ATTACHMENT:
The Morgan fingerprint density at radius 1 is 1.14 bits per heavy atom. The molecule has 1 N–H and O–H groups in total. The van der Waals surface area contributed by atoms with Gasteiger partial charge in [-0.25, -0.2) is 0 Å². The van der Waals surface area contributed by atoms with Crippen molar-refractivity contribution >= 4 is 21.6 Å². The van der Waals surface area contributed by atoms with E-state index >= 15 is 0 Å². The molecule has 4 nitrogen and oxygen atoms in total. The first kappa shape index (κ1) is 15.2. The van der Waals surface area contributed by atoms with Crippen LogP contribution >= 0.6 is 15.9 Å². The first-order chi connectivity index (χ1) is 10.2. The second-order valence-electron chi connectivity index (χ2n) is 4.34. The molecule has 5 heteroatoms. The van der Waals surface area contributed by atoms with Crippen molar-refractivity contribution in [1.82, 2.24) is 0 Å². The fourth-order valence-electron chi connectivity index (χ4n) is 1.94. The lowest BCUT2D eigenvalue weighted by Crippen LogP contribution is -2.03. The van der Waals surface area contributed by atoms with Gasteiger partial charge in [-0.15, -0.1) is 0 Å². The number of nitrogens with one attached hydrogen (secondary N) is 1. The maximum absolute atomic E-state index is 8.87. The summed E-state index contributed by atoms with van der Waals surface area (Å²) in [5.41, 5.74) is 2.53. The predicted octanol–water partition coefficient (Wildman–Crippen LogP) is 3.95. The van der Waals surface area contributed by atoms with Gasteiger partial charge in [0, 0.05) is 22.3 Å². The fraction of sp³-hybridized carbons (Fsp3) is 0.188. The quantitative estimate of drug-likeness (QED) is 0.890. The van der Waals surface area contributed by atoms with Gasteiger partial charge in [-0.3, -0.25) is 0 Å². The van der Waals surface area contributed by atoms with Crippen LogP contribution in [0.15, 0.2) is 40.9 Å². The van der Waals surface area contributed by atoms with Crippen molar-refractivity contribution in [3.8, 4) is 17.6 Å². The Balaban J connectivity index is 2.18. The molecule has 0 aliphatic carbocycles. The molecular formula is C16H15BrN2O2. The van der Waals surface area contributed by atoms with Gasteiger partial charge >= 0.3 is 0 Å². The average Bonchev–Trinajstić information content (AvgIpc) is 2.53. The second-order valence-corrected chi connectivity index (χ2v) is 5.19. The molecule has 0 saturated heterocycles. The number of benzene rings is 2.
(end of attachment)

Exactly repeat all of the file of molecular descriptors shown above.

The Morgan fingerprint density at radius 1 is 1.14 bits per heavy atom. The molecule has 1 N–H and O–H groups in total. The van der Waals surface area contributed by atoms with Gasteiger partial charge in [-0.25, -0.2) is 0 Å². The van der Waals surface area contributed by atoms with Crippen molar-refractivity contribution >= 4 is 21.6 Å². The van der Waals surface area contributed by atoms with E-state index >= 15 is 0 Å². The molecule has 4 nitrogen and oxygen atoms in total. The first kappa shape index (κ1) is 15.2. The van der Waals surface area contributed by atoms with Crippen LogP contribution >= 0.6 is 15.9 Å². The first-order chi connectivity index (χ1) is 10.2. The second-order valence-electron chi connectivity index (χ2n) is 4.34. The molecule has 5 heteroatoms. The van der Waals surface area contributed by atoms with Crippen molar-refractivity contribution in [1.82, 2.24) is 0 Å². The fourth-order valence-electron chi connectivity index (χ4n) is 1.94. The lowest BCUT2D eigenvalue weighted by Crippen LogP contribution is -2.03. The van der Waals surface area contributed by atoms with Gasteiger partial charge in [-0.15, -0.1) is 0 Å². The number of nitrogens with one attached hydrogen (secondary N) is 1. The maximum absolute atomic E-state index is 8.87. The summed E-state index contributed by atoms with van der Waals surface area (Å²) in [5.41, 5.74) is 2.53. The predicted octanol–water partition coefficient (Wildman–Crippen LogP) is 3.95. The van der Waals surface area contributed by atoms with Gasteiger partial charge in [0, 0.05) is 22.3 Å². The fraction of sp³-hybridized carbons (Fsp3) is 0.188. The quantitative estimate of drug-likeness (QED) is 0.890. The van der Waals surface area contributed by atoms with Gasteiger partial charge in [-0.3, -0.25) is 0 Å². The van der Waals surface area contributed by atoms with Crippen LogP contribution in [0.15, 0.2) is 40.9 Å². The van der Waals surface area contributed by atoms with Crippen molar-refractivity contribution in [3.8, 4) is 17.6 Å². The Balaban J connectivity index is 2.18. The molecule has 0 aliphatic carbocycles. The molecular formula is C16H15BrN2O2. The van der Waals surface area contributed by atoms with Gasteiger partial charge >= 0.3 is 0 Å². The average Bonchev–Trinajstić information content (AvgIpc) is 2.53. The second-order valence-corrected chi connectivity index (χ2v) is 5.19. The molecule has 0 saturated heterocycles. The number of benzene rings is 2.